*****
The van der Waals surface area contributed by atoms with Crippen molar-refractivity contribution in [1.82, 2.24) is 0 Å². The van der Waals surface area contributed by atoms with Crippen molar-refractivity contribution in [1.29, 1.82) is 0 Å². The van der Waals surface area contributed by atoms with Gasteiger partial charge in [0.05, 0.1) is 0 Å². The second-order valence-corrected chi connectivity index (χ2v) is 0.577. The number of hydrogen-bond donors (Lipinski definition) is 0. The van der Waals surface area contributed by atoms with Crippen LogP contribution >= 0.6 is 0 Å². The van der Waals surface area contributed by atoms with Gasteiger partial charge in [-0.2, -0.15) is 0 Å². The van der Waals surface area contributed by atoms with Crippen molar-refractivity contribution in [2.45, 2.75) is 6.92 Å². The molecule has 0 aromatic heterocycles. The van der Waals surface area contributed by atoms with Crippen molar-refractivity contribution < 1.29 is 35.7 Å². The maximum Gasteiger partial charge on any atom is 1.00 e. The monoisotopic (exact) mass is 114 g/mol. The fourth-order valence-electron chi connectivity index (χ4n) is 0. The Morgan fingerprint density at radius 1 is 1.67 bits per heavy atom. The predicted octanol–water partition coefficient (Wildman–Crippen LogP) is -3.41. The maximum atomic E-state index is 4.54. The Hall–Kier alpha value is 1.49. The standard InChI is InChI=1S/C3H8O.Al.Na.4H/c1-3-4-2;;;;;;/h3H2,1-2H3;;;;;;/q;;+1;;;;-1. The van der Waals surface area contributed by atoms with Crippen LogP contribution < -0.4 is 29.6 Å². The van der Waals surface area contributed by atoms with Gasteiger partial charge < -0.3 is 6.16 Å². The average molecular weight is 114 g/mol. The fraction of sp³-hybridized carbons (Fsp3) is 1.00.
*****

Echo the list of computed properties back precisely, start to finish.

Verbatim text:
The van der Waals surface area contributed by atoms with Crippen molar-refractivity contribution in [1.82, 2.24) is 0 Å². The van der Waals surface area contributed by atoms with Crippen molar-refractivity contribution in [1.29, 1.82) is 0 Å². The van der Waals surface area contributed by atoms with Gasteiger partial charge in [0.05, 0.1) is 0 Å². The second-order valence-corrected chi connectivity index (χ2v) is 0.577. The number of hydrogen-bond donors (Lipinski definition) is 0. The van der Waals surface area contributed by atoms with Crippen LogP contribution >= 0.6 is 0 Å². The van der Waals surface area contributed by atoms with Gasteiger partial charge in [-0.2, -0.15) is 0 Å². The van der Waals surface area contributed by atoms with Crippen molar-refractivity contribution in [2.45, 2.75) is 6.92 Å². The molecule has 0 aromatic heterocycles. The van der Waals surface area contributed by atoms with Crippen molar-refractivity contribution < 1.29 is 35.7 Å². The maximum Gasteiger partial charge on any atom is 1.00 e. The monoisotopic (exact) mass is 114 g/mol. The fourth-order valence-electron chi connectivity index (χ4n) is 0. The Morgan fingerprint density at radius 1 is 1.67 bits per heavy atom. The predicted octanol–water partition coefficient (Wildman–Crippen LogP) is -3.41. The maximum atomic E-state index is 4.54. The Hall–Kier alpha value is 1.49. The standard InChI is InChI=1S/C3H8O.Al.Na.4H/c1-3-4-2;;;;;;/h3H2,1-2H3;;;;;;/q;;+1;;;;-1. The van der Waals surface area contributed by atoms with Crippen LogP contribution < -0.4 is 29.6 Å². The van der Waals surface area contributed by atoms with Gasteiger partial charge < -0.3 is 6.16 Å². The average molecular weight is 114 g/mol. The fraction of sp³-hybridized carbons (Fsp3) is 1.00.